Question about Chi-Square Test Regarding Normal Distribution

In summary, the conversation discusses the importance of grouping data and creating tables to determine the observed frequency for each data interval. It is mentioned that using different groupings can lead to different conclusions, and the test being used is sensitive to the bin size. It is suggested to use the Shapiro-Wilk test for normality, and the issue of low statistics is addressed. The conversation concludes with the understanding that different groupings can result in different outcomes due to the level of detail and degrees of freedom.
  • #1
songoku
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TL;DR Summary
Let say I have 50 raw data of height of students. I want to do goodness of fit test to check whether normal distribution is appropriate model for the data at a certain significance level
The first step is to group the data and make a table so I can get the observed frequency for each data interval. I did two different groupings (something like 150 - 160 , 160 - 170 , etc and the other is 150 - 170, 170 - 190, etc) and found out that the conclusion of the hypothesis is different, one resulting in accepting null hypothesis and the other rejecting the null hypothesis.

Is it possible different grouping resulting in different conclusion? Or there should be mistake in my working?

Thanks
 
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  • #3
You suffer from low statistics -- 50 events isn't much to confirm a distribution.
 
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  • #4
In reality, as everyone knows the height of individuals has finite variance, you can just rely on the CLT with n=50 to assume normality
 
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  • #5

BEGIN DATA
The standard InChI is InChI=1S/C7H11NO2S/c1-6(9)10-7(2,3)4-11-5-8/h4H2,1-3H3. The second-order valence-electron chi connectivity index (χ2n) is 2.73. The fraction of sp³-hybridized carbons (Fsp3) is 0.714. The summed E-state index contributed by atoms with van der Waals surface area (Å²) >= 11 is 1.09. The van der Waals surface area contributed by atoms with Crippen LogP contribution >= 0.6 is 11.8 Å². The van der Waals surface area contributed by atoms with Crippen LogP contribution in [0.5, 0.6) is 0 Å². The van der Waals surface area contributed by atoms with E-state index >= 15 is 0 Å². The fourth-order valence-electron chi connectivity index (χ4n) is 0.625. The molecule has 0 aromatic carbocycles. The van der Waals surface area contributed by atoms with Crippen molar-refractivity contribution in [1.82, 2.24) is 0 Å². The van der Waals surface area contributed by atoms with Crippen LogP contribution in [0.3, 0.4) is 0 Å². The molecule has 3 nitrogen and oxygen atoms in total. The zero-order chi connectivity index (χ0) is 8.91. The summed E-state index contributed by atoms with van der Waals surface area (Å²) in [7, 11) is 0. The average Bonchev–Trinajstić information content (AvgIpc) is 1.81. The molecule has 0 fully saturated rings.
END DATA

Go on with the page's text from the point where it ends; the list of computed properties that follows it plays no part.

It certainly is possible to get different results. Your first grouping would show more detail than your second grouping. It would also have twice the degrees of freedom, so the Chi-Squared distribution is different.
 
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  • #6
Thank you very much for the help and explanation BWV, BvU, FactChecker
 
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1. What is a Chi-Square Test?

A Chi-Square Test is a statistical test used to determine if there is a significant difference between the observed and expected frequencies of categorical data. It is often used to analyze data that is collected from different groups or categories.

2. How is a Chi-Square Test used in relation to Normal Distribution?

In a Chi-Square Test, the data is compared to a theoretical distribution, such as the Normal Distribution. This allows for the determination of whether the observed data follows a similar pattern as the expected distribution, or if there are significant differences between the two.

3. What is the purpose of using a Chi-Square Test with Normal Distribution?

The purpose of using a Chi-Square Test with Normal Distribution is to determine if the data follows a normal pattern. This can be useful in determining the appropriate statistical analysis to use for the data, as well as identifying any potential outliers or abnormalities in the data.

4. What are the assumptions of using a Chi-Square Test with Normal Distribution?

The assumptions of using a Chi-Square Test with Normal Distribution include: a large enough sample size (usually at least 20 observations), independent observations, and expected frequencies of at least 5 in each category. It is also important to ensure that the data is normally distributed.

5. How can I interpret the results of a Chi-Square Test with Normal Distribution?

The results of a Chi-Square Test with Normal Distribution will provide a p-value, which indicates the probability of obtaining the observed data if the null hypothesis (that there is no significant difference between the observed and expected frequencies) is true. If the p-value is less than the chosen significance level (usually 0.05), then the null hypothesis is rejected and it can be concluded that there is a significant difference between the observed and expected frequencies.

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